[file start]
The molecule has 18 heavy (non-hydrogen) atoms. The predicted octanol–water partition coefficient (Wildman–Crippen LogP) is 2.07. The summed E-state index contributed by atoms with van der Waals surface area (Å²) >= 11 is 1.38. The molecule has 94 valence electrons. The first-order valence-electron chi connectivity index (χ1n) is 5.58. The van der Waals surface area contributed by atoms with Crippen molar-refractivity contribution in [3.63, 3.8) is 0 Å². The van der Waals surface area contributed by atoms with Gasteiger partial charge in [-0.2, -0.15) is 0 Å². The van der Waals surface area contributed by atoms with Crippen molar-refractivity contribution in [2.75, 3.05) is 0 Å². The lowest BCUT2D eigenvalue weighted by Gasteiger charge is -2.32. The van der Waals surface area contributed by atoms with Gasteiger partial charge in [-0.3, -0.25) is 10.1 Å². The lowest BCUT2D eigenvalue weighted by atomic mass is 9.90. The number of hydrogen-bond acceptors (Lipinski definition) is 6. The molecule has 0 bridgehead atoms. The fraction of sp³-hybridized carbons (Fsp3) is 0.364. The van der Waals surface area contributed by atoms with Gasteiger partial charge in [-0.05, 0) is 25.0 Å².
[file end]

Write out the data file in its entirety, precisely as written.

The molecule has 18 heavy (non-hydrogen) atoms. The predicted octanol–water partition coefficient (Wildman–Crippen LogP) is 2.07. The summed E-state index contributed by atoms with van der Waals surface area (Å²) >= 11 is 1.38. The molecule has 94 valence electrons. The first-order valence-electron chi connectivity index (χ1n) is 5.58. The van der Waals surface area contributed by atoms with Crippen molar-refractivity contribution in [3.63, 3.8) is 0 Å². The van der Waals surface area contributed by atoms with Gasteiger partial charge in [-0.2, -0.15) is 0 Å². The van der Waals surface area contributed by atoms with Crippen molar-refractivity contribution in [2.75, 3.05) is 0 Å². The lowest BCUT2D eigenvalue weighted by Gasteiger charge is -2.32. The van der Waals surface area contributed by atoms with Gasteiger partial charge in [-0.3, -0.25) is 10.1 Å². The lowest BCUT2D eigenvalue weighted by atomic mass is 9.90. The number of hydrogen-bond acceptors (Lipinski definition) is 6. The molecule has 0 bridgehead atoms. The fraction of sp³-hybridized carbons (Fsp3) is 0.364. The van der Waals surface area contributed by atoms with Gasteiger partial charge in [-0.05, 0) is 25.0 Å².